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Folding Wings: Highly Needed On 737 Replacement  
User currently offlinekaitak744 From United States of America, joined Jul 2005, 2392 posts, RR: 3
Posted (3 years 7 months 3 weeks 1 day ago) and read 2825 times:

The current 737 with winglets has a wingspan of 35.8 meters. A320 has a max wingspan of 34.1 meters.

These planes very nicely fit into Group III, Category C gates, which have a max span of 36 meters.

However, all the recent renditions of the 737 replacement Boeing is considering (or are being presented here on A.net) are set to have a much longer wingspan. This is obviously necessary to reduce drag (by increasing aspect ratio). However, if Boeing makes a 737 replacement that has a longer span than 36 meters, it will screw airport operations everywhere. I think it is about time they come up with a folding wing design, before requiring all airports to widen more than half their gates.

11 replies: All unread, jump to last
 
User currently offlineStitch From United States of America, joined Jul 2005, 31124 posts, RR: 85
Reply 1, posted (3 years 7 months 3 weeks 1 day ago) and read 2803 times:
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Folding wingtips are going to add weight and complexity. I don't know if the 737 tanks fuel in the wings, but if they do, that will impact fuel volume, as well.

If Boeing does go with a longer span for the 797, airlines and airports will adapt, just as they did to the 777-200ER when the folding-wingtip option was deleted because it allowed more fuel to be carried and an increased MTOW (due to being able to make the wing stronger).


User currently offlineRussianJet From Belgium, joined Jul 2007, 7714 posts, RR: 21
Reply 2, posted (3 years 7 months 3 weeks 1 day ago) and read 2743 times:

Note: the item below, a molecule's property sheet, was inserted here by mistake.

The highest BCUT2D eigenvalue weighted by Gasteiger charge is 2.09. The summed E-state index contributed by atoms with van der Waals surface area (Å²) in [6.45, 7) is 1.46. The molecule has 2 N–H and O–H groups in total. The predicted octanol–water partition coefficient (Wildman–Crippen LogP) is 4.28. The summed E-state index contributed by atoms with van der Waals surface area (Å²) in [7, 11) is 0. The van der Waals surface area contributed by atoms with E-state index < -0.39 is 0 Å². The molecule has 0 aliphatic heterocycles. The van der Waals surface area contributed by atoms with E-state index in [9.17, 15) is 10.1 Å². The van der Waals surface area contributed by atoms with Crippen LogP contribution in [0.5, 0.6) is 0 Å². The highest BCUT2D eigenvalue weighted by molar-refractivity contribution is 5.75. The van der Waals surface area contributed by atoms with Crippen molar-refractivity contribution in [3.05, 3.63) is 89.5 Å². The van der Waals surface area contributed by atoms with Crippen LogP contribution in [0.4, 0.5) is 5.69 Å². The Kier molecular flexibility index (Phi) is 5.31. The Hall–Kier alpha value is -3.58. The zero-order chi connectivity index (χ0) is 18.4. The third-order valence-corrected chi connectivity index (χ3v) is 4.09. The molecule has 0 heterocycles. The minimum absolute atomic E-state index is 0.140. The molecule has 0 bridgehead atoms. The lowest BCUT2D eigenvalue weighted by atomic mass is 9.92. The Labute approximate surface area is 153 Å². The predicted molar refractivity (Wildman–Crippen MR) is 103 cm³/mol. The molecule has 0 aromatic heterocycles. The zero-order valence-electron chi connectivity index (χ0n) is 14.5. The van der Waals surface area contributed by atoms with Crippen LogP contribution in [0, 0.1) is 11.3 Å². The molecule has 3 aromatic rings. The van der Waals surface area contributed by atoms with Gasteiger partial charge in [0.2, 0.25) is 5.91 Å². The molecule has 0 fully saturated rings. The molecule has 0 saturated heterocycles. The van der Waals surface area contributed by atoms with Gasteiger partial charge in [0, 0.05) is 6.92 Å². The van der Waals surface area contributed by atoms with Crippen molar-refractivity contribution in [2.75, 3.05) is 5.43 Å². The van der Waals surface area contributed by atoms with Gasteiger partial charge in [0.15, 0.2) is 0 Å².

Surely such a feature would result in a maintenance nighmare? Can't imagine it would be very simple.


✈ Every strike of the hammer is a blow against the enemy. ✈
User currently offlinedl767captain From United States of America, joined Mar 2007, 2539 posts, RR: 0
Reply 3, posted (3 years 7 months 3 weeks 23 hours ago) and read 2484 times:

It seems like it might be needed if boeing does go with a 2-2-2 seating. With a wider body there will be a longer wingspan. Unless they can turn the fuselage into a more lift providing shape. It seems this would be pretty difficult to implement though, it never caught on with the 777. But the 797 will have to fit into existing 737/A320 gates otherwise it could become a real headache for airports

User currently offlineDL797 From United States of America, joined Mar 2011, 26 posts, RR: 0
Reply 4, posted (3 years 7 months 3 weeks 23 hours ago) and read 2474 times:

Quoting kaitak744 (Thread starter):
The current 737 with winglets has a wingspan of 35.8 meters. A320 has a max wingspan of 34.1 meters.

These planes very nicely fit into Group III, Category C gates, which have a max span of 36 meters.

However, all the recent renditions of the 737 replacement Boeing is considering (or are being presented here on A.net) are set to have a much longer wingspan. This is obviously necessary to reduce drag (by increasing aspect ratio). However, if Boeing makes a 737 replacement that has a longer span than 36 meters, it will screw airport operations everywhere. I think it is about time they come up with a folding wing design, before requiring all airports to widen more than half their gates.


Boeing will not be buildling a narrowbody aircraft with a wingpsan so great that it throws 90% of all airport terminal layouts into turmoil. The largest variant might creap into 757 territory, but that would be it. The other variants be it two or three aircraft will be ADG-III wings with wider chords.


User currently offlinedfwrevolution From United States of America, joined Jan 2010, 984 posts, RR: 51
Reply 5, posted (3 years 7 months 3 weeks 23 hours ago) and read 2457 times:

Quoting Stitch (Reply 1):
If Boeing does go with a longer span for the 797, airlines and airports will adapt, just as they did to the 777-200ER when the folding-wingtip option was deleted because it allowed more fuel to be carried and an increased MTOW (due to being able to make the wing stronger).

Agree completely. Experience with the 737NG Blended Winglets also shows that airlines are willing to invest in adapting their gate space if it will pay for efficiency in the air.


User currently offlineFlyNWA727 From United States of America, joined Jan 2010, 305 posts, RR: 0